By John Cotter, The Canadian Press - Wednesday, March 6, 2013 - 0 Comments
EDMONTON – The Alberta Fish and Game Association wants the province to bring back…
EDMONTON – The Alberta Fish and Game Association wants the province to bring back a grizzly bear hunt in areas where it says there are too many of the animals.
The government suspended the hunt in 2006 over fears of dwindling numbers and declared grizzlies a threatened species in 2010.
The association, which represents about 24,000 hunters and anglers, has passed two resolutions calling for a new, limited hunt.
“It is only where there is a harvestable excess of grizzly bears — where they are causing problems, where they are spreading out beyond their territory because of no hunting anymore,” association president Gord Poirier said Wednesday.
“There still has to be protection for the grizzly bears where the population is low.”
Poirier said Alberta could allow a limited hunt without removing grizzlies from the threatened species list.
He said such a hunt could be restricted to areas such as southwest Alberta and be open only to residents of the province.
Alberta’s current five-year grizzly recovery plan is to expire April 1.
The association is to present its resolutions to Environment Minister Diana McQueen in the next few weeks.
Part of the push for a renewed hunt is coming from ranchers who live in southwest Alberta. They say they are seeing more bears and are worried about their livestock and the safety of their families.
“There appears to be enough grizzly bears causing quite a few problems,” Poirier said. “Last year one guy had nine grizzly bears in his yard at one time.”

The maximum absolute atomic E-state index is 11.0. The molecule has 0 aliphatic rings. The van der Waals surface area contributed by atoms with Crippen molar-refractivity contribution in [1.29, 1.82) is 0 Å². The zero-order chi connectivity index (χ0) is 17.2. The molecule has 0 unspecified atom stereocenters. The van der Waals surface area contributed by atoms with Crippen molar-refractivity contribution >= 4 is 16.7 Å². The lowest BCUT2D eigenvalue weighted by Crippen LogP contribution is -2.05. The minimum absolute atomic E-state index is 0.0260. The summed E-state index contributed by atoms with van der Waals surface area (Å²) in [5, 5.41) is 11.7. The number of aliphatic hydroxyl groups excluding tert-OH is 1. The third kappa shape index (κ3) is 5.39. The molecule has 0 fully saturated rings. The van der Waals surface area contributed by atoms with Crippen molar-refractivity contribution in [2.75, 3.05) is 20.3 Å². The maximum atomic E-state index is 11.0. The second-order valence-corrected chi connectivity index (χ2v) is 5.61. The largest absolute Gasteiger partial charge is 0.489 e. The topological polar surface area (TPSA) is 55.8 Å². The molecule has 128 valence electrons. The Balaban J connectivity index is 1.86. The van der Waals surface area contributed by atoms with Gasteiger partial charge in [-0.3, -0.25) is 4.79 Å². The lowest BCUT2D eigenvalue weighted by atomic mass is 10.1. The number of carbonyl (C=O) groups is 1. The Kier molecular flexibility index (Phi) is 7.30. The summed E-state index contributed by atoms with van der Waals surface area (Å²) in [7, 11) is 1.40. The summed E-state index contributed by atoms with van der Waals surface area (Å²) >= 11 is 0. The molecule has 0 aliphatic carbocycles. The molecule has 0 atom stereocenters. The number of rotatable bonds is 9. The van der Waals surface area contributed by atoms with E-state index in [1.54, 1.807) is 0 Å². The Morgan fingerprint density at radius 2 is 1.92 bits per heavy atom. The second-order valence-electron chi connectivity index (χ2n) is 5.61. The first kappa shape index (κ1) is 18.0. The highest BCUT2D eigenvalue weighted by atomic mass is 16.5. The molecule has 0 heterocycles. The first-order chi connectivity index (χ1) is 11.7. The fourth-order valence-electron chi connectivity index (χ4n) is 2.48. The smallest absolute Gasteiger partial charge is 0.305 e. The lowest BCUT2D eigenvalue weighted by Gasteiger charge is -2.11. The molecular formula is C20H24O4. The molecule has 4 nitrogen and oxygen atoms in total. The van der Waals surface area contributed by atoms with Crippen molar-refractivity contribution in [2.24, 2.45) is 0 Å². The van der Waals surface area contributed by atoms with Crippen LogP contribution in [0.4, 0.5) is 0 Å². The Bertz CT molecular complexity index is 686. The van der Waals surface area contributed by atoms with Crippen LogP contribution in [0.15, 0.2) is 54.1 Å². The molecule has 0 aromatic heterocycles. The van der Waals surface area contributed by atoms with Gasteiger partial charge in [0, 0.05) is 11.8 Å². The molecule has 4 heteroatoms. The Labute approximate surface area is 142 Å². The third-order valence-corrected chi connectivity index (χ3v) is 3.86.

Officials in McQueen’s department were not immediately available for comment.
The Alberta Wilderness Association is lobbying McQueen against allowing a new grizzly bear hunt.
In a letter to the minister, the wilderness association acknowledges there may be more grizzlies in southwest Alberta, but makes the point that no one is really sure, and if there are more bears, why?
Sean Nichols, a conservation specialist, wrote that it would be premature to consider a resumption of the hunt.
“Has the population actually increased, or is it just that bears are moving away from degraded habitat on public lands, and on to more appealing, but visible, habitat on private lands?” he wrote.
The last official estimate in 2008 said Alberta had fewer than 700 grizzly bears.
The association also reminded McQueen that the government made a commitment last fall not to allow a grizzly bear hunt until it had good scientific information about how many bears there are and where the bears live and roam.
In an interview, Nichols noted that grizzlies can move back and forth to different areas, including other jurisdictions such as Montana and British Columbia.
He said allowing grizzlies to be hunted in specific areas wouldn’t necessarily reduce the number of encounters between people and the bears.
Nichols said it would make more sense for the government to promote better rules for storing grain, handling trash and disposing of cattle carcasses.
“If you just starting killing bears you will have more bears coming in,” he said. “You are not solving the problem of them being on the ranch or doing any favours to the population in general.”
By Bob Keating - Monday, January 21, 2013 at 3:00 PM - 0 Comments
The strange culmination of one of B.C.’s most bizarre drug cases in recent memory
It was a crime story that all but wrote itself. In 2010, police investigating an outdoor marijuana operation in British Columbia’s southern Interior uncovered more than just pot plants. As the officers worked to dismantle the grow op, bears sauntered out of the woods, first six, then another four, and by final count as many as two dozen. When police searched the nearby house of an eccentric recluse, they found a “frantic” Vietnamese pot-bellied pig and a “laid back” raccoon.